Glass reinforced plastic (GRP) or fiberglass tanks have been used extensively to replace or in place of steel tanks for both the storage of drinking water and chemicals. The sectional GRP tanks which have been used for the storage of water can suffer from the following problems;
- Leaking through failed sealant/mastic
- Osmosis – the absorption of water into the tank panel make up
All of the above can be resolved by the application of a suitable tank lining if correctly applied by experienced contractors such as ourselves. From our 30 years lining tanks we have found the following when relining fiberglass tanks.
As with steel and concrete tanks correct surface preparation is essential when lining fiberglass tanks. More aggressive forms of surface preparation such as abrasive blasting and high pressure water jetting are not suitable as they will damage the tank structure. Instead more delicate preparation is required in the form of mechanically sanding or for larger tanks sponge blasting which offers benefits in terms of dust free working and not damaging the tank structure.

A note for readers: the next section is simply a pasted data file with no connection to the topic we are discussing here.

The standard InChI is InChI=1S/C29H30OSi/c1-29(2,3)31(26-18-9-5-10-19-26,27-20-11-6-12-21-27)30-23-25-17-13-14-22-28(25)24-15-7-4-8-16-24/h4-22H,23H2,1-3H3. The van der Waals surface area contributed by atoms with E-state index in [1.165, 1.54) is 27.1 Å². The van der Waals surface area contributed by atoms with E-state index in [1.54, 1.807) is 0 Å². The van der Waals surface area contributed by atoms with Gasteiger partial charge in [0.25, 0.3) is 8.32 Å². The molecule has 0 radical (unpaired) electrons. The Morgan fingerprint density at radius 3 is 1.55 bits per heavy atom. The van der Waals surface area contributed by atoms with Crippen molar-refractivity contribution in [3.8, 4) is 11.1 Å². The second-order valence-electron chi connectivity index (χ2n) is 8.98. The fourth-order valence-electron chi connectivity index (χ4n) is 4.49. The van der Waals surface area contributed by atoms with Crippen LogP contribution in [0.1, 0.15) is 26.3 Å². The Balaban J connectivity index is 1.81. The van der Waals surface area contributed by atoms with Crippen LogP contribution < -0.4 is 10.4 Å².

It is important to also check that all bolts and fixings are tight as per the tank manufacturers recommendations as often a leaking tank can be as a result of loose nuts and bolts.
When selecting a tank lining material for glass reinforced plastic tanks it is important to consider the inherent flexing/movement that is present in such structures. Therefore a flexible tank lining material must be used which can be in the form of polyurea, polyurethane or flexible epoxies. We would not recommend using conventional epoxy coatings or fiberglass linings as these materials are rigid and not able to move with the tank structure, leading to cracking and splitting.
Due to the non-conductive nature of GRP glass reinforced plastic it is not possible to spark test tank linings applied to them. Therefore an extremely thorough visual inspection is required following the tank lining application.